Washington’s workers, families, and businesses are fortunate to have paid family and medical leave (PFML). Our state’s Paid Leave program provides 12 to 18 weeks of benefits for parents welcoming a new child, workers coping with a serious health condition or caring for ill loved ones, and people dealing with a family member’s military deployment.
Our state program launched in January 2020 shortly before the pandemic upended our lives. Throughout these past difficult months, PFML has supported family economic security, promoted better health outcomes, and reduced anxiety. It also improves health, morale, and productivity in the workplace, making it popular with employers as well as their workers. And because the program is run by Washington State and funded through small payroll premiums contributed by both employees and employers, workers in the smallest companies and with the lowest wages now have access to benefits that formerly were mostly provided only by big businesses to their top employees.
About 30,000 Washingtonians are now receiving benefits each week, including one of my coworkers, who is caring for her father through his last months of life, and my own son and daughter-in-law, whose first child was born this spring. PFML is in addition to paid sick leave, which is also a minimum benefit requirement for most Washington workers, and any other employer-provided vacation or PTO.
Unfortunately, most people in the U.S. still don’t have any guaranteed rights to paid leave. Only six other states have fully operating PFML programs, with three additional states in the process of setting up programs. That means my niece in Indiana was forced to be back at work before she was fully recovered from a C-section, let alone ready to put her tiny newborn in fulltime child care – and she was one of the lucky ones whose employer provided a few weeks of paid maternity leave. All across the country, everyday exhausted, hurting people drag themselves to work when a loved one needs their care, or before they’ve healed from childbirth or surgery or chemotherapy so they can pay their bills.
Enacting a national Paid Family and Medical Leave policy is one of the many reasons why Congress must act quickly to finalize and pass the care infrastructure package, which also provides major investments in childcare and pre-K access, long-term care, health care, college affordability, and other essential family economic security needs, all paid for with increased taxes on the wealthiest individuals and corporations. Both the Senate and House have now passed a reconciliation resolution outlining these priorities. Congressional committees are now working out the policy details.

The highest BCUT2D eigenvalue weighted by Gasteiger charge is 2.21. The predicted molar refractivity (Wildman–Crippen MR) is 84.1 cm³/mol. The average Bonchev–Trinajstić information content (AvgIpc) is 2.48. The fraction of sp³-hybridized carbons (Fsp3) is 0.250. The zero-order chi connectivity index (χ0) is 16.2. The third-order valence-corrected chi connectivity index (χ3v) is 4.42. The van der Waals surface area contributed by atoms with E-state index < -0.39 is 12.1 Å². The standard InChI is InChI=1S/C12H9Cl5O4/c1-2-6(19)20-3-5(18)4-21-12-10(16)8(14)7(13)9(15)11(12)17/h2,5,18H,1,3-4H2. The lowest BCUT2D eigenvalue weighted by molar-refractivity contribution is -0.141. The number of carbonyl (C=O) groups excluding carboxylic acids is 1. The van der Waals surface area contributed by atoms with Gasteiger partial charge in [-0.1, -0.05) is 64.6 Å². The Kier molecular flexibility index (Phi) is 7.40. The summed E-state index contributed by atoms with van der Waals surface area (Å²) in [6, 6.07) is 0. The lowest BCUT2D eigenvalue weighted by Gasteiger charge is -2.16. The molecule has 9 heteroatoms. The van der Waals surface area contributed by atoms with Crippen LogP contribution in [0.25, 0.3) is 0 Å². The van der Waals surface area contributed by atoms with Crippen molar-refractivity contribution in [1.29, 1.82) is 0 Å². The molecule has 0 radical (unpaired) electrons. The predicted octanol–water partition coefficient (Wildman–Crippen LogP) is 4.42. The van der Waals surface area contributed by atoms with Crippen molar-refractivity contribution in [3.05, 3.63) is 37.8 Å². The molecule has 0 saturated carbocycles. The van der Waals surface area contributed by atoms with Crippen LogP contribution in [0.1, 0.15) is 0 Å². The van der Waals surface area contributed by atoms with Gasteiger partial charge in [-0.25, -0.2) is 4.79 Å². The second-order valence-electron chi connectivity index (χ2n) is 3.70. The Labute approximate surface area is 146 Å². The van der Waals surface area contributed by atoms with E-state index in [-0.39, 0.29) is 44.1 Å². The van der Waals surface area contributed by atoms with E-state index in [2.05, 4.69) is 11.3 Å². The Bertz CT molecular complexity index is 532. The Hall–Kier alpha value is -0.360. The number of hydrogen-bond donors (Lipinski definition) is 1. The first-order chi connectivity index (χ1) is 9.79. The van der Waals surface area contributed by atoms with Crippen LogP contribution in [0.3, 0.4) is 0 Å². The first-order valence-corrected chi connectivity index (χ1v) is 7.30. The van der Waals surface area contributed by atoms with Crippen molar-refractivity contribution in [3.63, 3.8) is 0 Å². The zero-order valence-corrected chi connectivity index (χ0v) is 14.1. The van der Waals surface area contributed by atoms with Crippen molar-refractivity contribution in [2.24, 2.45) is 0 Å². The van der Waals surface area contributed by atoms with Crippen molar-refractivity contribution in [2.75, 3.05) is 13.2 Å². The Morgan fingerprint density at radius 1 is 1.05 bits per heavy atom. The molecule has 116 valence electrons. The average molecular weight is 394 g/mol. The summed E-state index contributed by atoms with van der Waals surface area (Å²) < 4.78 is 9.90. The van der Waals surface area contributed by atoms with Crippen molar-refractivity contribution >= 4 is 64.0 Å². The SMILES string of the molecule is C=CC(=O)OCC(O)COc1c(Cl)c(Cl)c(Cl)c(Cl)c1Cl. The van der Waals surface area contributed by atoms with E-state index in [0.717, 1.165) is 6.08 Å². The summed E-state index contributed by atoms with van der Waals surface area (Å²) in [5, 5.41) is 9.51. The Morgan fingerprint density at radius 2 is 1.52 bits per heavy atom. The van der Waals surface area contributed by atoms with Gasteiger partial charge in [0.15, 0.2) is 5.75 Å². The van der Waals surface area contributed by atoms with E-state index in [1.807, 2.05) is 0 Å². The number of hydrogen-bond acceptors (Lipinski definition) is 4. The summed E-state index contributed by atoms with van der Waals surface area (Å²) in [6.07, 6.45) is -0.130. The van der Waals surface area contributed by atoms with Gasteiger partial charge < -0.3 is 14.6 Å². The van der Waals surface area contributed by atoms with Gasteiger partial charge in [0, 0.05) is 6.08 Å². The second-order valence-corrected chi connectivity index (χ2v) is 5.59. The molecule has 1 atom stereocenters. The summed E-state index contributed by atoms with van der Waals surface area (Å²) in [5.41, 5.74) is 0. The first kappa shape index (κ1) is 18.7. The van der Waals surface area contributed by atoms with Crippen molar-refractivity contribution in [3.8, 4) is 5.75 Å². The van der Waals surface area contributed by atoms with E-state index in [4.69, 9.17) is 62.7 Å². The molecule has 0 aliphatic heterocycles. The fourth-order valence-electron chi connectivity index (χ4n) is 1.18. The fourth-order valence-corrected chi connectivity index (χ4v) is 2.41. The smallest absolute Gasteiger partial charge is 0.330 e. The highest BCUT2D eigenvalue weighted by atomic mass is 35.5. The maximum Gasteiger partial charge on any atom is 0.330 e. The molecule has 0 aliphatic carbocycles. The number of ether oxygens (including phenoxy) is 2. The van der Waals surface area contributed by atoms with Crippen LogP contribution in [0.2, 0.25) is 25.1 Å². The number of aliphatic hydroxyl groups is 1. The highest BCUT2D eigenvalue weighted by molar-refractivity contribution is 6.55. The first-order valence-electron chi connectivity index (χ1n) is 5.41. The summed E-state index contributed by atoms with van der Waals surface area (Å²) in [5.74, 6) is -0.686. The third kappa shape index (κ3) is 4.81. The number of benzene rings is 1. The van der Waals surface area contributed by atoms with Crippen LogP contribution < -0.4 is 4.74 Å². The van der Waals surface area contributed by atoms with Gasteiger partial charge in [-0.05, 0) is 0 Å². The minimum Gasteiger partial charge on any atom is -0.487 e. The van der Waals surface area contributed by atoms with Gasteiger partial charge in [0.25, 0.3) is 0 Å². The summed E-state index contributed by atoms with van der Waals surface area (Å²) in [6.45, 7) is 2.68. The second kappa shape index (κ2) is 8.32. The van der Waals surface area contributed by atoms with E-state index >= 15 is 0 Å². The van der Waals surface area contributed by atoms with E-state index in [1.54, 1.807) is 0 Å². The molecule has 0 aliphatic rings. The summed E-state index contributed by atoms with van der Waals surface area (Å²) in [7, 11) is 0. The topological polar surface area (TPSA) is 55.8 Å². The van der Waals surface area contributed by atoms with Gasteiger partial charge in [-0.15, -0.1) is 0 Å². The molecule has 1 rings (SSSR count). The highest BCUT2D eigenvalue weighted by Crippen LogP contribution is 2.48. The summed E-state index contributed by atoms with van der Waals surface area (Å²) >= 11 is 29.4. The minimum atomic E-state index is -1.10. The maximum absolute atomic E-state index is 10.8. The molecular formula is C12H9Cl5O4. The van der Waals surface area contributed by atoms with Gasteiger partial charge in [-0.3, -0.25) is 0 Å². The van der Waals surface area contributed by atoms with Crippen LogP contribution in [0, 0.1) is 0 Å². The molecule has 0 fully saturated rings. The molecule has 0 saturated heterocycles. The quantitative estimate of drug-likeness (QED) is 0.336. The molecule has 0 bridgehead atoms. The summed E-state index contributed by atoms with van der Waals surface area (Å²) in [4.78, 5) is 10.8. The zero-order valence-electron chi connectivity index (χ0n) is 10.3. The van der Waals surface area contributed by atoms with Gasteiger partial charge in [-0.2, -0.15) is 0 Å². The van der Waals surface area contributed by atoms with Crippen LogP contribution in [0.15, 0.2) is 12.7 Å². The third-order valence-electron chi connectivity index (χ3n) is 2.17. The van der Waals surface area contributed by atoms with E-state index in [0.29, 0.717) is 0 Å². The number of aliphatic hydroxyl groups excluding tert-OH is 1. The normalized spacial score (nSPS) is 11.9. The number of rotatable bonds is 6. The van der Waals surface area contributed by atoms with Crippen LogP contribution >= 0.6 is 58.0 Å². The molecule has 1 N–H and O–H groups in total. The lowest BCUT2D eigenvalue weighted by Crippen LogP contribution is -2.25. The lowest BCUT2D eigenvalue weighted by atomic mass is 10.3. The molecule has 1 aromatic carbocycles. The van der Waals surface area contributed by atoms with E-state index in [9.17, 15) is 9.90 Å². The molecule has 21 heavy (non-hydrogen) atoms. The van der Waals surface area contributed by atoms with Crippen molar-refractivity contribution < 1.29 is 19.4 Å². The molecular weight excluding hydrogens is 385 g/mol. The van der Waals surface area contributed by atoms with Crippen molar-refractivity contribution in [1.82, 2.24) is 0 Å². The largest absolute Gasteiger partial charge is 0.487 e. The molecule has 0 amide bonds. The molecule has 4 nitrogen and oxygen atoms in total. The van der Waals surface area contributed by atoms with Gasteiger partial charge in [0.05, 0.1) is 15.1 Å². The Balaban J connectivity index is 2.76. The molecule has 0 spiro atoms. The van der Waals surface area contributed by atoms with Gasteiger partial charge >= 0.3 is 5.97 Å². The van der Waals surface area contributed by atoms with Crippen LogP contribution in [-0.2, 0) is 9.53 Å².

In order to build a national PFML policy that truly supports the health and economic security of all our people and communities – without reinforcing the racial and gender inequities – it is important for Congress to apply the lessons we’ve learned from state programs.
A comprehensive, inclusive, and equitable PFML program requires:
- ensuring all workers have access, regardless of where they live or work, including part-time, gig, and self-employed people;
- providing progressive and sufficiently high wage replacement so that minimum wage and moderate income workers can afford to take the leave they need to heal and support their families;
- covering parental, medical, and family care leave equally, and including all types of families;
- keeping the application process simple and accessible; and
- protecting workers from retaliation or interference from employers.
The national PFML policy must also protect the hard-won benefits already established here in Washington and other pioneering states. Fortunately, several members of Washington’s Congressional delegation hold key positions of influence and understand this need, including Senator Patty Murray and Members of Congress Pramila Jayapal and Suzan DelBene.
The model now being discussed in Congress would allow states with comprehensive programs like Washington to continue operating, providing both the minimum federal benefits, plus any state benefits that are more generous. For instance, the federal PFML programs proposed by President Biden and the House Ways & Means Committee chairman Neal cover 12 weeks of leave, while Washington’s program in some cases offers up to 18 weeks. Washington’s benefit levels are also likely to be a little higher than through the national program. Washington workers would apply for and receive combined federal and state benefits all at once through the state. The federal government would reimburse Washington’s program for the federal portion of benefits, so workers and businesses here will see the payroll premiums they pay now go down.
The Congressional Care Infrastructure package contains precisely the investments we need to restore economic security to working and middle class Americans, provide opportunity for all our young people, create greater gender and racial justice, and build an economy where we can all thrive together.
 CA, NJ, RI, NY, DC, and MA have fully operating programs. CT, OR, and CO have adopted and are setting up programs. WA’s program passed the legislature in 2017 and began providing benefits in 2020.
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